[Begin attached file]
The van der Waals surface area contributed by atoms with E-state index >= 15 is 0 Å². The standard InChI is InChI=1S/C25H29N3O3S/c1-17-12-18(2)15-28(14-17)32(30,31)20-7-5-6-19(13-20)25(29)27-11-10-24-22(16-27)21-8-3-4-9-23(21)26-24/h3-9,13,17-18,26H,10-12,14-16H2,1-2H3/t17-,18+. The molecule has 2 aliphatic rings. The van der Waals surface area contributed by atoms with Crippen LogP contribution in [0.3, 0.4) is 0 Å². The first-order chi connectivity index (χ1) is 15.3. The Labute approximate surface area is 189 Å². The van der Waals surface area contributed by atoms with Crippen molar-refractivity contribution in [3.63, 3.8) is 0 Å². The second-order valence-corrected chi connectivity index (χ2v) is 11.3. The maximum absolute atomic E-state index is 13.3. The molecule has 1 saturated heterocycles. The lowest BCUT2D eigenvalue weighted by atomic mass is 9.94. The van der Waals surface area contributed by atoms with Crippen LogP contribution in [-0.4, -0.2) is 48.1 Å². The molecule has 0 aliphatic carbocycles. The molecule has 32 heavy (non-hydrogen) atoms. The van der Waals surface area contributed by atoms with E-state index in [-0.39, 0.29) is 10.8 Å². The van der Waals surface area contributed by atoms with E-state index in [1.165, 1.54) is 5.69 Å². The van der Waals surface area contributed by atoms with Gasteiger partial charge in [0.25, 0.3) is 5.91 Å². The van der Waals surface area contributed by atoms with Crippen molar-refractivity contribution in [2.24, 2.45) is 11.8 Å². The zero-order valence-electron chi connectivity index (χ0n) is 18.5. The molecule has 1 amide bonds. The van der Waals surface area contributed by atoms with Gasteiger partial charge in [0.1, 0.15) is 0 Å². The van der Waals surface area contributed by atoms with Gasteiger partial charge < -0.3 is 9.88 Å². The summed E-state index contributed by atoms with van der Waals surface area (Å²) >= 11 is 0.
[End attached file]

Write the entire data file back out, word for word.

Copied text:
The van der Waals surface area contributed by atoms with E-state index >= 15 is 0 Å². The standard InChI is InChI=1S/C25H29N3O3S/c1-17-12-18(2)15-28(14-17)32(30,31)20-7-5-6-19(13-20)25(29)27-11-10-24-22(16-27)21-8-3-4-9-23(21)26-24/h3-9,13,17-18,26H,10-12,14-16H2,1-2H3/t17-,18+. The molecule has 2 aliphatic rings. The van der Waals surface area contributed by atoms with Crippen LogP contribution in [0.3, 0.4) is 0 Å². The first-order chi connectivity index (χ1) is 15.3. The Labute approximate surface area is 189 Å². The van der Waals surface area contributed by atoms with Crippen molar-refractivity contribution in [3.63, 3.8) is 0 Å². The second-order valence-corrected chi connectivity index (χ2v) is 11.3. The maximum absolute atomic E-state index is 13.3. The molecule has 1 saturated heterocycles. The lowest BCUT2D eigenvalue weighted by atomic mass is 9.94. The van der Waals surface area contributed by atoms with Crippen LogP contribution in [-0.4, -0.2) is 48.1 Å². The molecule has 0 aliphatic carbocycles. The molecule has 32 heavy (non-hydrogen) atoms. The van der Waals surface area contributed by atoms with E-state index in [-0.39, 0.29) is 10.8 Å². The van der Waals surface area contributed by atoms with E-state index in [1.165, 1.54) is 5.69 Å². The van der Waals surface area contributed by atoms with Gasteiger partial charge in [0.25, 0.3) is 5.91 Å². The van der Waals surface area contributed by atoms with Crippen molar-refractivity contribution in [2.24, 2.45) is 11.8 Å². The zero-order valence-electron chi connectivity index (χ0n) is 18.5. The molecule has 1 amide bonds. The van der Waals surface area contributed by atoms with Gasteiger partial charge in [0.1, 0.15) is 0 Å². The van der Waals surface area contributed by atoms with Gasteiger partial charge < -0.3 is 9.88 Å². The summed E-state index contributed by atoms with van der Waals surface area (Å²) >= 11 is 0.